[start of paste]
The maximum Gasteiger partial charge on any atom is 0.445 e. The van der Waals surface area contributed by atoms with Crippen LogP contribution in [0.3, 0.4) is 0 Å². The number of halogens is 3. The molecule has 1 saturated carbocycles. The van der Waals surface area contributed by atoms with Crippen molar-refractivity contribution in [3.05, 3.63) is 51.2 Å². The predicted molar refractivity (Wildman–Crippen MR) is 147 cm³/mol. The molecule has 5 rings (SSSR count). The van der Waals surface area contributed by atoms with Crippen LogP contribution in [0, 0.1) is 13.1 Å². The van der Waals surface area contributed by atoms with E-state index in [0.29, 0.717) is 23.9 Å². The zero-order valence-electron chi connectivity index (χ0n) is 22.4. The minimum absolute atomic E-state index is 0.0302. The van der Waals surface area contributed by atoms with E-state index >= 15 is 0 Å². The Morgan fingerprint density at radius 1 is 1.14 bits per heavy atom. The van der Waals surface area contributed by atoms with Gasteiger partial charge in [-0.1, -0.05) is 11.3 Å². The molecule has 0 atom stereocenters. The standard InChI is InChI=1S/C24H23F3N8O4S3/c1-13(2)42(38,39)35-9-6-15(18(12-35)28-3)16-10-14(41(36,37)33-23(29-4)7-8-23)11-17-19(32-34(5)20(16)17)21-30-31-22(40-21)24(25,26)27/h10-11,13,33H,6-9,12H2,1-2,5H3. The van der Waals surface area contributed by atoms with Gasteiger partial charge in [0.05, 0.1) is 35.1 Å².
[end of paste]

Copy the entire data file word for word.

The maximum Gasteiger partial charge on any atom is 0.445 e. The van der Waals surface area contributed by atoms with Crippen LogP contribution in [0.3, 0.4) is 0 Å². The number of halogens is 3. The molecule has 1 saturated carbocycles. The van der Waals surface area contributed by atoms with Crippen molar-refractivity contribution in [3.05, 3.63) is 51.2 Å². The predicted molar refractivity (Wildman–Crippen MR) is 147 cm³/mol. The molecule has 5 rings (SSSR count). The van der Waals surface area contributed by atoms with Crippen LogP contribution in [0, 0.1) is 13.1 Å². The van der Waals surface area contributed by atoms with E-state index in [0.29, 0.717) is 23.9 Å². The zero-order valence-electron chi connectivity index (χ0n) is 22.4. The minimum absolute atomic E-state index is 0.0302. The van der Waals surface area contributed by atoms with E-state index >= 15 is 0 Å². The Morgan fingerprint density at radius 1 is 1.14 bits per heavy atom. The van der Waals surface area contributed by atoms with Gasteiger partial charge in [-0.1, -0.05) is 11.3 Å². The molecule has 0 atom stereocenters. The standard InChI is InChI=1S/C24H23F3N8O4S3/c1-13(2)42(38,39)35-9-6-15(18(12-35)28-3)16-10-14(41(36,37)33-23(29-4)7-8-23)11-17-19(32-34(5)20(16)17)21-30-31-22(40-21)24(25,26)27/h10-11,13,33H,6-9,12H2,1-2,5H3. The van der Waals surface area contributed by atoms with Gasteiger partial charge in [0.05, 0.1) is 35.1 Å².